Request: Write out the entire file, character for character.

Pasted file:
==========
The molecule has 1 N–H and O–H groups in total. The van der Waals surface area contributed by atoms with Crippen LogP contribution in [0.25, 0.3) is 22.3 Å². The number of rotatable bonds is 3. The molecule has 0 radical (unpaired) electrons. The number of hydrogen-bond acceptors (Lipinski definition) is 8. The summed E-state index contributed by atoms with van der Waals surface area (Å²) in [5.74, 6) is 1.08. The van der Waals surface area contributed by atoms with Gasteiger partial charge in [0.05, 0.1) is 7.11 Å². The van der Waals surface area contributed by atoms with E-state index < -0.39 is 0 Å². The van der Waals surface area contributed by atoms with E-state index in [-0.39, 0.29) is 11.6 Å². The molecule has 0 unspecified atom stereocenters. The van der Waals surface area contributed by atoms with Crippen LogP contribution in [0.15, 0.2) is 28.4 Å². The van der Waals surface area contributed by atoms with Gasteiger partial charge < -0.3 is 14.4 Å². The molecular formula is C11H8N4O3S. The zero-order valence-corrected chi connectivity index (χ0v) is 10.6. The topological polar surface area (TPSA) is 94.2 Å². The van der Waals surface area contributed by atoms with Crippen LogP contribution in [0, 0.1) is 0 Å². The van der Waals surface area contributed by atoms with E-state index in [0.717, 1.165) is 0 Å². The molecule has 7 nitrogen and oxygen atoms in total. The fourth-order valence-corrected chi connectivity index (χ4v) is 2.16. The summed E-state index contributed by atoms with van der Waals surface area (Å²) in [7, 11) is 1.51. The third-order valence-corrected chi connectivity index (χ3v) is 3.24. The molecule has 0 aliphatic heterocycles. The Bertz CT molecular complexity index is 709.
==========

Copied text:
The molecule has 1 N–H and O–H groups in total. The van der Waals surface area contributed by atoms with Crippen LogP contribution in [0.25, 0.3) is 22.3 Å². The number of rotatable bonds is 3. The molecule has 0 radical (unpaired) electrons. The number of hydrogen-bond acceptors (Lipinski definition) is 8. The summed E-state index contributed by atoms with van der Waals surface area (Å²) in [5.74, 6) is 1.08. The van der Waals surface area contributed by atoms with Gasteiger partial charge in [0.05, 0.1) is 7.11 Å². The van der Waals surface area contributed by atoms with E-state index < -0.39 is 0 Å². The van der Waals surface area contributed by atoms with E-state index in [-0.39, 0.29) is 11.6 Å². The molecule has 0 unspecified atom stereocenters. The van der Waals surface area contributed by atoms with Crippen LogP contribution in [0.15, 0.2) is 28.4 Å². The van der Waals surface area contributed by atoms with Gasteiger partial charge < -0.3 is 14.4 Å². The molecular formula is C11H8N4O3S. The zero-order valence-corrected chi connectivity index (χ0v) is 10.6. The topological polar surface area (TPSA) is 94.2 Å². The van der Waals surface area contributed by atoms with Crippen LogP contribution in [0, 0.1) is 0 Å². The van der Waals surface area contributed by atoms with E-state index in [0.717, 1.165) is 0 Å². The molecule has 7 nitrogen and oxygen atoms in total. The fourth-order valence-corrected chi connectivity index (χ4v) is 2.16. The summed E-state index contributed by atoms with van der Waals surface area (Å²) in [7, 11) is 1.51. The third-order valence-corrected chi connectivity index (χ3v) is 3.24. The molecule has 0 aliphatic heterocycles. The Bertz CT molecular complexity index is 709.